In the 2014 Assembly elections, the Marathas had voted for a party that they believed would deliver the promise of a quota for the community. Five years later, and the promise kept, it is not clear if the BJP can this time take a vote of thanks for granted.
Reason: The powerful community is divided between its gratitude to the Devendra Fadnavis government for pushing the quota through as promised, and its loyalty to Sharad Pawar, the state’s tallest Maratha leader.
That division became all too apparent last week as Pawar rallied Maratha sentiment behind him after he was booked in an alleged case of money laundering in the Maharashtra State Cooperative Bank. Sixty-nine others, including Pawar’s nephew Ajit Pawar, have also been named in the case lodged by the Enforcement Directorate (ED).
The case has handed NCP strategists the readymade plank of projecting Pawar senior as the ‘Great Maratha’ leader. The party is pushing the theme of “pride of Marathas”.
“Today, the BJP targeting Pawar saheb has triggered widespread reactions across the state. It is not just the Maratha community,” said NCP state chief Jayant Patil.
Although the state BJP has distanced itself from the case, party insiders concede that the timing was “unwarranted”. BJP strategists are now readying a counter plan to highlight “corruption” to attack the NCP leadership.
However, the resignation of Ajit Pawar as the Baramati MLA has come as a timely relief for the BJP. Party insiders said it has “exposed the power struggle” within the first family of the NCP. “In the absence of a strong centre forward, how will NCP transform a favourable field to score goals against BJP?” asked a senior Maratha leader in the BJP, even as he admitted that the party had scored a self-goal with the ED case.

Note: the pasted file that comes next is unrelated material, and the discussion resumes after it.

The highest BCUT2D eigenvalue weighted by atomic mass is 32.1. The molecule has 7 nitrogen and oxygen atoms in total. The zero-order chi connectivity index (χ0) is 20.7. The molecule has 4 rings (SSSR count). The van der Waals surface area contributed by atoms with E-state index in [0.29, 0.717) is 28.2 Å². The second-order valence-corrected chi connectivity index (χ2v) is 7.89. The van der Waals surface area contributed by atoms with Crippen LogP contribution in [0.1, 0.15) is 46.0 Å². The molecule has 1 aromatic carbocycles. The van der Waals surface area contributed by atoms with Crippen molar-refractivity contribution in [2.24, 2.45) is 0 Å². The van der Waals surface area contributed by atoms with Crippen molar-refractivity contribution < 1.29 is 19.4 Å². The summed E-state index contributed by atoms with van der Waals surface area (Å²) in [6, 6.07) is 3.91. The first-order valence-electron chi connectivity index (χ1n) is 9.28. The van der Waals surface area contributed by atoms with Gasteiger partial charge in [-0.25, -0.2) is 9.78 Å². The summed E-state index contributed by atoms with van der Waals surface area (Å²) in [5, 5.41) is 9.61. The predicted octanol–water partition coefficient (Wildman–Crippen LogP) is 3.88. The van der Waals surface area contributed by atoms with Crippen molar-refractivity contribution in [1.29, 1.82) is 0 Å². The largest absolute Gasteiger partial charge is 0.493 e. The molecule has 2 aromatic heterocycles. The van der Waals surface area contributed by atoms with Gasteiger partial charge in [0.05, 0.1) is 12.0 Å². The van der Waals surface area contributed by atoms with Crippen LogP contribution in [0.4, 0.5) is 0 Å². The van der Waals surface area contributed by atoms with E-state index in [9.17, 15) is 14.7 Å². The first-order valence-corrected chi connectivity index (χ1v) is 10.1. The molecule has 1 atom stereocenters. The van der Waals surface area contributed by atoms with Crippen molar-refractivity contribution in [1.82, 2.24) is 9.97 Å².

Meanwhile, the Maratha Kranti Morcha (MKM), a community organisation that was in the forefront of championing the quota demand, believes the test is in the implementation of the legislation that was brought in by the Fadnavis government.
“While we acknowledge Fadnavis for granting us the quota, the challenge before the government is to strictly enforce and ensure that its benefits reach the deserving candidates. If left unattended, it can lead to unrest,” said MKM coordinator Aba Patil.
Community organisations have adopted a “wait and watch” politics. “Marathas have no reason to complain after being granted quota. They will not vote enblock against or for anybody,” Patil said.
But Maratha scholar and writer Prof Sadanad More said, “The manner in which the chief minister tackled the Maratha quota issue has given an impression about his honest efforts. The support from the community has its roots in his ability to deliver results, which was seen in the 2019 Lok Sabha elections.”
“Today, development and inclusive politics, which he highlights, appeals to the community and people across segments,” he added.
Defection by Maratha leaders to the BJP will also be tested in this election, as the crossovers have not gone down entirely well in the community.
State Housing Minister Radhakrishna Vikhe-Patil, a Maratha leader who recently defected from the Congress to the BJP, said the development plank would trump all else. “The people, especially poor and middle class Marathas, are associating with the policies and welfare schemes of the Centre and the state government,” he said, pointing to the response Fadnavis received from the Marathas during his recent Mahajanadesh Yatra. He added that the community also approved of the Centre’s decision to take away Kashmir’s special status.
For the NCP, the main battle for Maratha votes will be in its bastion of western Maharashtra, which comprises 70 out of the 288 Assembly seats. For the BJP, Vidarbha, with 62 Assembly seats, is where it has a strong base among the Kunbhi Marathas. But since 2014, it has made some inroads among Marathas in Marathwada as well as north and western Maharashtra